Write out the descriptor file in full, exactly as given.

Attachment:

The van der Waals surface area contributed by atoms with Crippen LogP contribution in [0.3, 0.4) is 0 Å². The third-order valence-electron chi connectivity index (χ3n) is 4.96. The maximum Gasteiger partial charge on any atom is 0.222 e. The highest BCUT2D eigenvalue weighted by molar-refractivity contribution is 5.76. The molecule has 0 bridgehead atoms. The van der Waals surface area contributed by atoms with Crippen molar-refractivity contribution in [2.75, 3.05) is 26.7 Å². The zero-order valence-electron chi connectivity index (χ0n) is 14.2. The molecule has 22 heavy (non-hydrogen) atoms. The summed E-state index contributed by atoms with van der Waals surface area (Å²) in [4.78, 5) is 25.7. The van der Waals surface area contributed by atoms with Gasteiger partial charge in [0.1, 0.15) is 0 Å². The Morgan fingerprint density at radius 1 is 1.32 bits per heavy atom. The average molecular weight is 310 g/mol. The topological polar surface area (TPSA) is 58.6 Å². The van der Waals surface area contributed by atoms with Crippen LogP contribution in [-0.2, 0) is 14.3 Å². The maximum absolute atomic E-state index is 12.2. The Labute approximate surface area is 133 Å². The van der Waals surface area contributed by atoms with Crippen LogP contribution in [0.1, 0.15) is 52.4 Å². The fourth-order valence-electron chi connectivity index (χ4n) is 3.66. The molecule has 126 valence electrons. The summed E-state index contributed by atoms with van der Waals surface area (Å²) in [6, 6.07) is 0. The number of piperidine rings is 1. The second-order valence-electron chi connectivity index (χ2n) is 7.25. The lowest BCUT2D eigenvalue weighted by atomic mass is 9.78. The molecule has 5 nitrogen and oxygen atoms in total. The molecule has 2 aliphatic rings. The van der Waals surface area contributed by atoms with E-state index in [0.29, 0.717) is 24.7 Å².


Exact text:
The van der Waals surface area contributed by atoms with Crippen LogP contribution in [0.3, 0.4) is 0 Å². The third-order valence-electron chi connectivity index (χ3n) is 4.96. The maximum Gasteiger partial charge on any atom is 0.222 e. The highest BCUT2D eigenvalue weighted by molar-refractivity contribution is 5.76. The molecule has 0 bridgehead atoms. The van der Waals surface area contributed by atoms with Crippen molar-refractivity contribution in [2.75, 3.05) is 26.7 Å². The zero-order valence-electron chi connectivity index (χ0n) is 14.2. The molecule has 22 heavy (non-hydrogen) atoms. The summed E-state index contributed by atoms with van der Waals surface area (Å²) in [4.78, 5) is 25.7. The van der Waals surface area contributed by atoms with Gasteiger partial charge in [0.1, 0.15) is 0 Å². The Morgan fingerprint density at radius 1 is 1.32 bits per heavy atom. The average molecular weight is 310 g/mol. The topological polar surface area (TPSA) is 58.6 Å². The van der Waals surface area contributed by atoms with Crippen LogP contribution in [-0.2, 0) is 14.3 Å². The maximum absolute atomic E-state index is 12.2. The Labute approximate surface area is 133 Å². The van der Waals surface area contributed by atoms with Crippen LogP contribution in [0.1, 0.15) is 52.4 Å². The fourth-order valence-electron chi connectivity index (χ4n) is 3.66. The molecule has 126 valence electrons. The summed E-state index contributed by atoms with van der Waals surface area (Å²) in [6, 6.07) is 0. The number of piperidine rings is 1. The second-order valence-electron chi connectivity index (χ2n) is 7.25. The lowest BCUT2D eigenvalue weighted by atomic mass is 9.78. The molecule has 5 nitrogen and oxygen atoms in total. The molecule has 2 aliphatic rings. The van der Waals surface area contributed by atoms with E-state index in [0.29, 0.717) is 24.7 Å².